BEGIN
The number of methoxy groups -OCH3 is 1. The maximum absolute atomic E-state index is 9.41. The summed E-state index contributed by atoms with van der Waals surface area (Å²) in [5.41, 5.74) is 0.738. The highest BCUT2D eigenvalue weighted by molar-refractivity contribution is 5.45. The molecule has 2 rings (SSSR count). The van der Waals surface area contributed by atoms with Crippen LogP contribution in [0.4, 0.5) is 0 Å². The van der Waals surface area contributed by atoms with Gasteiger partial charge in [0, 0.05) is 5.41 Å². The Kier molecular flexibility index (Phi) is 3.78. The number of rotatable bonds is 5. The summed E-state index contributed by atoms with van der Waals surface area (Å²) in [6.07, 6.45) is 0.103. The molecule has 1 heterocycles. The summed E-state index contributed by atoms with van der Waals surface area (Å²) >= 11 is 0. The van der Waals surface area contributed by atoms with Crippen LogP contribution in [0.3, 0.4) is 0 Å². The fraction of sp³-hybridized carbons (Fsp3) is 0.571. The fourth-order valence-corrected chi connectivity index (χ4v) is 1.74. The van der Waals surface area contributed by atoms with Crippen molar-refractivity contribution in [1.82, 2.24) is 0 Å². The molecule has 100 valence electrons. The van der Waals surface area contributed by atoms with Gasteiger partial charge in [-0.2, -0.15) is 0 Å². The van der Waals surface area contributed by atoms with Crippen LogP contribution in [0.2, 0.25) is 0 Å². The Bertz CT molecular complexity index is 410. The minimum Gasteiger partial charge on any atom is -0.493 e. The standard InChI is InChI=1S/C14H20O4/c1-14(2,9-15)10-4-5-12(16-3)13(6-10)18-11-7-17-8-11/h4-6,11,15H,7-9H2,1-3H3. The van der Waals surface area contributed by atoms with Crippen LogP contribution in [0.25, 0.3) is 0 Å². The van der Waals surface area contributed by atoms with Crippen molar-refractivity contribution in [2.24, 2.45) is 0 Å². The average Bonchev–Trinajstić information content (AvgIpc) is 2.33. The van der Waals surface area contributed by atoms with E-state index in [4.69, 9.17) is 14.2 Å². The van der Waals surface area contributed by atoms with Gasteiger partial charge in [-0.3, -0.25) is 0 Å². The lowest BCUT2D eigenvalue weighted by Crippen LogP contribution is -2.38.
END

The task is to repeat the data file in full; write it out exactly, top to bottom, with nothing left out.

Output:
The number of methoxy groups -OCH3 is 1. The maximum absolute atomic E-state index is 9.41. The summed E-state index contributed by atoms with van der Waals surface area (Å²) in [5.41, 5.74) is 0.738. The highest BCUT2D eigenvalue weighted by molar-refractivity contribution is 5.45. The molecule has 2 rings (SSSR count). The van der Waals surface area contributed by atoms with Crippen LogP contribution in [0.4, 0.5) is 0 Å². The van der Waals surface area contributed by atoms with Gasteiger partial charge in [0, 0.05) is 5.41 Å². The Kier molecular flexibility index (Phi) is 3.78. The number of rotatable bonds is 5. The summed E-state index contributed by atoms with van der Waals surface area (Å²) in [6.07, 6.45) is 0.103. The molecule has 1 heterocycles. The summed E-state index contributed by atoms with van der Waals surface area (Å²) >= 11 is 0. The van der Waals surface area contributed by atoms with Crippen LogP contribution in [0.3, 0.4) is 0 Å². The fraction of sp³-hybridized carbons (Fsp3) is 0.571. The fourth-order valence-corrected chi connectivity index (χ4v) is 1.74. The van der Waals surface area contributed by atoms with Crippen molar-refractivity contribution in [1.82, 2.24) is 0 Å². The molecule has 100 valence electrons. The van der Waals surface area contributed by atoms with Gasteiger partial charge in [-0.2, -0.15) is 0 Å². The van der Waals surface area contributed by atoms with Crippen LogP contribution in [0.2, 0.25) is 0 Å². The Bertz CT molecular complexity index is 410. The minimum Gasteiger partial charge on any atom is -0.493 e. The standard InChI is InChI=1S/C14H20O4/c1-14(2,9-15)10-4-5-12(16-3)13(6-10)18-11-7-17-8-11/h4-6,11,15H,7-9H2,1-3H3. The van der Waals surface area contributed by atoms with Crippen LogP contribution in [0.25, 0.3) is 0 Å². The van der Waals surface area contributed by atoms with Crippen molar-refractivity contribution in [2.24, 2.45) is 0 Å². The average Bonchev–Trinajstić information content (AvgIpc) is 2.33. The van der Waals surface area contributed by atoms with E-state index in [4.69, 9.17) is 14.2 Å². The van der Waals surface area contributed by atoms with Gasteiger partial charge in [-0.3, -0.25) is 0 Å². The lowest BCUT2D eigenvalue weighted by Crippen LogP contribution is -2.38.